Era of proxy wars should end in South Asia: OlsonPakistan
PESHAWAR: While praising sacrifices of the Pakistan Army and Zarb-e-Azb’s “disruptive effect on terrorists” in North Waziristan Agency, US Ambassador Richard Olson has said that it is time proxy wars in South Asia come to an end.
“I think the era of proxy war in South Asia should come to an end,” said Ambassador Olson, adding that they should end regardless of who was behind such wars in the region.
Talking to journalists here on Saturday, the ambassador acknowledged the sacrifices made by the Pakistan Army in making the operation Zarb-e-Azb a success. The operation was launched in North Waziristan Agency in June 2014.
“We do believe that the operation has had a disruptive effect on terrorists which will benefit in general primarily the Pakistan, its people and Afghanistan as well,” he maintained, stating that the operation’s outcomes have been “very impressive.”
Asked to comment on the army’s claim of having cleared over 90 per cent of North Waziristan Agency of militants in the wake of the operation amid statements from the US government appreciating its outcomes while also continuing drone strikes, the ambassador said that “we did not speak about these specific counter-terrorism operations for obvious reasons.”
Asked about the accusations of the Afghan government that militants from Pakistan participated in the insurgency in Afghanistan, he said: “The era of proxy war in South Asia should come to an end.”
About the possibility of emergence of the self-styled ISIS phenomenon in Pakistan and Afghanistan, Ambassador Olson said that international terrorist operations had been “enormously disrupted” during the last 14 years. “We are closely watching developments regarding Daesh.”
Naturally, he said, this topic had been discussed with Pakistani authorities that are keeping a watchful eye on developments related to Daesh, but “so far they (Pakistani officials) did not see any indication of [Daesh’s] organised presence in Pakistan.”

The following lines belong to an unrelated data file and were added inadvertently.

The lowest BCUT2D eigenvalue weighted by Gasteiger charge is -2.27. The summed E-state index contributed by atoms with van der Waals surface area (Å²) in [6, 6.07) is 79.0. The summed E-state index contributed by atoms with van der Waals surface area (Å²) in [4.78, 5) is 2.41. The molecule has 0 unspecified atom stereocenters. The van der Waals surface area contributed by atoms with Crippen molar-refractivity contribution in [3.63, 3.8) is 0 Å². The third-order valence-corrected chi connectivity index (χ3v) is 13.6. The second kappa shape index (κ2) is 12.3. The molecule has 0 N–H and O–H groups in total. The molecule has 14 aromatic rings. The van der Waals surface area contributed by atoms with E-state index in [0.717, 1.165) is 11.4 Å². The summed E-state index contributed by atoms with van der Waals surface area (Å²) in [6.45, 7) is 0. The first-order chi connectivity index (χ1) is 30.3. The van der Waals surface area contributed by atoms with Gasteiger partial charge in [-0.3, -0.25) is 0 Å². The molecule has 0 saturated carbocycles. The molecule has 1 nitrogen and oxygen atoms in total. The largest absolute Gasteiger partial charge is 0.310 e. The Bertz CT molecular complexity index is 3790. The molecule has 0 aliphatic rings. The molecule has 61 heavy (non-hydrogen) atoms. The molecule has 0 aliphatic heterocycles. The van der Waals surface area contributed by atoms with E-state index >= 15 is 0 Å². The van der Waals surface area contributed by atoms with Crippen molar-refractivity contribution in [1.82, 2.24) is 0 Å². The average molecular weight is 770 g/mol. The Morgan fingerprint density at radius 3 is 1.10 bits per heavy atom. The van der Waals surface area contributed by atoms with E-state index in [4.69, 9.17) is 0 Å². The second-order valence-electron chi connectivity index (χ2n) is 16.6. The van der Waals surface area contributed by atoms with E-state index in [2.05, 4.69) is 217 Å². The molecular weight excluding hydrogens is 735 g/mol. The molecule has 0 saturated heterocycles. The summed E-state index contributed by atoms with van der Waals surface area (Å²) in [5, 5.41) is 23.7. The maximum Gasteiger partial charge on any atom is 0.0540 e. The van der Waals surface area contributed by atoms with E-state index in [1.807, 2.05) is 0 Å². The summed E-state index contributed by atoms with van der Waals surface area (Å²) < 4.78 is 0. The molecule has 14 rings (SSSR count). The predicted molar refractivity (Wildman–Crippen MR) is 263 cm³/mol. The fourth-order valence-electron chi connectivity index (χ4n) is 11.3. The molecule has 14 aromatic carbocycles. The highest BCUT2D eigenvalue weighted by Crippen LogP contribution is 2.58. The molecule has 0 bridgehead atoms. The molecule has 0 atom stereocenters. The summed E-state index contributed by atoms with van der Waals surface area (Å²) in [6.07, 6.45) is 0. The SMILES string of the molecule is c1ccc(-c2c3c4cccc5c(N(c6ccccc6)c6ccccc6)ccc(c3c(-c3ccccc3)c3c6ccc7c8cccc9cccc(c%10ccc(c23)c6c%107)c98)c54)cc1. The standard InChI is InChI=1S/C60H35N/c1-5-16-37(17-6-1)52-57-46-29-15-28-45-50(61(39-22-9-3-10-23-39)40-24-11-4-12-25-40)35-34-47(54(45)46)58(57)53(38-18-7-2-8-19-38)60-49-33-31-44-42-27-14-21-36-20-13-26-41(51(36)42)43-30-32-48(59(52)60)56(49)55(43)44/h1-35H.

“It is very easy for people to put up a black flag but that does not mean that ISIS has support or presence [in Pakistan],” he said. “Anybody can make a black flag, but we need to be vigilant about this issue,” he said.
Ambassador Olson was of the view that in parts of Middle East, the state authority had collapsed with the emergence of ISIS creating space for extremist groups. He said that institutions of the states in this [South Asia] region were “much stronger and certainly in the case of Pakistan it had well-established state authority, [and a] very capable and established military.”
“It is important to support capacity of the institutions in Pakistan and Afghanistan to counter such threats,” he said, adding that in the troubled context of this region, it was important to be vigilant against ISIS.
Ambassador Olson, who took charge in 2012, is likely to leave Pakistan next month. Of his time in Pakistan, he said that the relations between the United States and Pakistan had improved under his watch.
“It seems that there is less anti-Americanism feelings in Pakistan and [we are] more focused on productive aspects of relationship,” he said. “We are not interfering in domestic Pakistani politics. Many years back there was perception that America was intervening in Pakistani domestic politics. We are very careful about it during the past three years. We favour a democratic dispensation that Pakistanis have been enjoying for the last seven years.”
Regarding current situation in Afghanistan, he said that the US government’s commitment was to train and assist the Afghan forces. He said that Afghan forces had been fighting since 2013 who had performed quite admirably in very difficult circumstances.
He said that Afghan security forces responded very effectively after terrorists attacked parliament that was defeated. About relations between Pakistan and Afghanistan, he said that there had been deep improvement in relations between the two countries since President Ashraf Ghani came to power.
“He (Ghani) made big efforts to reach out to Pakistan. This was not only reciprocated by Pakistan and Nawaz Sharif also visited Afghanistan,” he said, adding that relations between Pakistan and Afghanistan were much more important and now in much better shape.
Replying to a question, he said that there had been considerable speculation about the killing of Osama bin Laden, but the US government’s version was very clear. “Osama was killed in the Abbottabad raid and his remains were carried out and buried at sea,” he said, adding that the US government also rejected that Pakistan was aware of the presence of Osama in Abbottabad.
Published in Dawn, July 5th, 2015
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